Molybdenum, also known as ammonium molybdate, molybdendum chelate and sodium molybdate is a crucial trace mineral that plays a vital role in the overall health of the human body. To simplify molybdenum’s function in layman terms, it acts as a cofactor for several enzymes.
Athletes may wish to supplement with molybdenum because of the role it plays in the nitrogen cycle. According to the USDA, molybdenum is an integral part of three specific enzymes, which are aldehyde oxidase, xanthine oxidase and sulfite oxidase.
To view the importance of these three enzymes and their function in the body, please see the information provided by the Linus Pauling Institute at Oregon State University.
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The Sources of Molybdenum As with all nutrients, molybdenum is found in food, such as liver, nuts, lentils, beans, peas and leafy vegetables. The amount of molybdenum that is present in food is directly associated with the amount that is present in the soil. The presence of molybdenum ... more
As with all nutrients, molybdenum is found in food, such as liver, nuts, lentils, beans, peas and leafy vegetables. The amount of molybdenum that is present in food is directly associated with the amount that is present in the soil.
The presence of molybdenum in food is notably depleted, since the quality of soil has greatly declined over the last two decades. The glands, kidneys, liver and bones store molybdenum, yet it is also found in the skin, muscles, spleen and lungs.
Urination will dispel approximately 90% of the molybdenum that is consumed in food. Molybdenum deficiency is rare, yet it may be found in individuals who are intravenously fed over long periods of time.
Occasionally, a deficiency may be found in infants due to a genetic situation, where the body refuses to use the molybdenum when it is consumed.
Wilson’s disease, an inherited metabolic disease, is defined as when the body is unable to process copper, is treated with molybdenum. Molybdenum aids in nitrogen metabolism, aids in efficient iron absorption to prevent anemia, effectively treats sexual impotence and helps in the prevention of tooth decay.
Molybdenum reportedly protects cells from dangerous molecules or free radicals that would otherwise damage cells. The American Cancer Society is doing extensive research into this possibility.
The recommended dietary allowance (RDA) was established by the the U.S. Food and Nutrition Board in 2001 and has not changed. The average dosage that the Board recommends is 45 - 50 micrograms per day for healthy adults.
The Linus Pauling Institute at Oregon State University lists the recommendations that were established in 2001:
Please note that the recommended dosage pertains to both males and females.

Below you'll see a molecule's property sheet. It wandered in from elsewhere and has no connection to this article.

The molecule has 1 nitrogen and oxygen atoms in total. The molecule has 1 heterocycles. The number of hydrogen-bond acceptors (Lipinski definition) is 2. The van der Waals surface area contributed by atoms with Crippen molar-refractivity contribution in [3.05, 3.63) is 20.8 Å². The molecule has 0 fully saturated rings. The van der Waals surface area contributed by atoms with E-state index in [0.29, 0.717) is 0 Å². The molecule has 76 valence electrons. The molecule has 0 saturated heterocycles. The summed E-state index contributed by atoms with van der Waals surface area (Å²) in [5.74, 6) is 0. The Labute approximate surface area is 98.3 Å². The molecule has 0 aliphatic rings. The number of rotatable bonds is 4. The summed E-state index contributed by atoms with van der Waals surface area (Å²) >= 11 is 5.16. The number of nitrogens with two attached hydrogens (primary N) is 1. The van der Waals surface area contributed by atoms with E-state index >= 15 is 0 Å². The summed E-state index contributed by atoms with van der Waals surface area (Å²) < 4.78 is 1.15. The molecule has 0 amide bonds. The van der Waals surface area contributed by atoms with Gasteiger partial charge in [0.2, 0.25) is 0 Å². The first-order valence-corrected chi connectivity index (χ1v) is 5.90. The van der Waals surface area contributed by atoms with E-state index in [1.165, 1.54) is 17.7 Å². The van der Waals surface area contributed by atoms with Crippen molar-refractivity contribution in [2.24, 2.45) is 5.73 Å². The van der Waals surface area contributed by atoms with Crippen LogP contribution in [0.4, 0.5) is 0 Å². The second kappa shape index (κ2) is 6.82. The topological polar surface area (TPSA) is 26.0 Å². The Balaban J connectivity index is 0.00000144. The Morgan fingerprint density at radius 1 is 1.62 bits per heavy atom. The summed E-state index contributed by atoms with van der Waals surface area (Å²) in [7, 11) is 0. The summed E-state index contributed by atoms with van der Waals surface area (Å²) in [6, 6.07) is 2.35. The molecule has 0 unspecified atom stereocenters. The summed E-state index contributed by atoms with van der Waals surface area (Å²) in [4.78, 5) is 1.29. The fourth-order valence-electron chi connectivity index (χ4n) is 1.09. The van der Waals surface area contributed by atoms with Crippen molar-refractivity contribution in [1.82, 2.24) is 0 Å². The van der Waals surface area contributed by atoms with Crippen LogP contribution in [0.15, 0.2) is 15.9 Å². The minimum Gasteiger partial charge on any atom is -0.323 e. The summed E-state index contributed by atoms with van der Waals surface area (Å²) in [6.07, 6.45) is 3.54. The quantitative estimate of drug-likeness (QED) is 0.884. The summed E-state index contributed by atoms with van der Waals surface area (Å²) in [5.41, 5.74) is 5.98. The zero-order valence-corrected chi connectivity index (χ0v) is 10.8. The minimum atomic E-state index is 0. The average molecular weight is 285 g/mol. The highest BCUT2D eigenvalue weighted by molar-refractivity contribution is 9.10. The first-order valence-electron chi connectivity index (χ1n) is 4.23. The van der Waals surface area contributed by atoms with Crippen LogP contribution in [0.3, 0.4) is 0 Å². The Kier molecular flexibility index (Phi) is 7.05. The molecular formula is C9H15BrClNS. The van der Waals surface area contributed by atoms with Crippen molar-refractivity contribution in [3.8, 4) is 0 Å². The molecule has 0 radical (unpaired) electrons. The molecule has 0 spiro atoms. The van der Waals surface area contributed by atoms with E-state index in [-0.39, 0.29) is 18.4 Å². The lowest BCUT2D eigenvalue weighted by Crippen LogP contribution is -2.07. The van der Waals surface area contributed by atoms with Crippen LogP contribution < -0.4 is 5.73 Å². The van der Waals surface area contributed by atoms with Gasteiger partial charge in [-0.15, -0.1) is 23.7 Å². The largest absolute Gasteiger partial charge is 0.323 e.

The American Cancer Society is in agreement with the established amount, yet suggests that the typical dosage for the molybdenum supplement is 75 mcg daily.
Adherence to recommended doses is advised, as overdoses can lead to symptoms of copper deficiency. The symptoms of an overdose of molybdenum are rashes, fatigue, anemia, dizziness and low counts of white blood cells.
The American Cancer Society states that prolonged exposure to high levels of molybdenum in workplaces where it is processed results in headaches, muscle and joint pain, weakness, fatigue and poor appetite. The dust from this product may be responsible for coughing, as well as an irritant for the throat and nose. Protective gear should be worn in the workplace.
The Linus Pauling Institute reports only one known case of acute toxicity from the molybdenum supplement. The amount of 13.5 mg per day was consumed by an adult male over a period of 18 days. This resulted in neurological symptoms, such seizures and hallucinations.
The same report continues on to speak of a controlled study, in which four, healthy male adults were given nearly 1.5 mg/day over a 24 day stretch, with no adverse effects noted. The tolerable Upper Intake Level for adults aged 19 years and older is listed as 2.0 mg/day or 2,000 mcg.
According to the U. S. Food and Nutrition Board, an intake of molybdenum at 45 micrograms per day or 75 micrograms per day when taken as a supplement, will adequately prevent deficiency of it.
Are you undergoing a body building regimen or strenuous exercise program? If you desire to increase your molybdenum supplemental intake above the recommended RDA amount, it is best to consult your doctor or health care professional.
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|Loss Of Appetite|
|Low White Blood Cell Count|
|Seizures & Hallucinations From Toxicity|
|Ammonium Molybdate, Sodium Molybdate, Chelated Molybdenum, Ionic Molybdenum|
|Absorption Of Iron|
|Fights Free Radicals|
|Aids In Nitrogen Metabolism|
|Prevents Tooth Decay|
|Treats Wilson's Disease|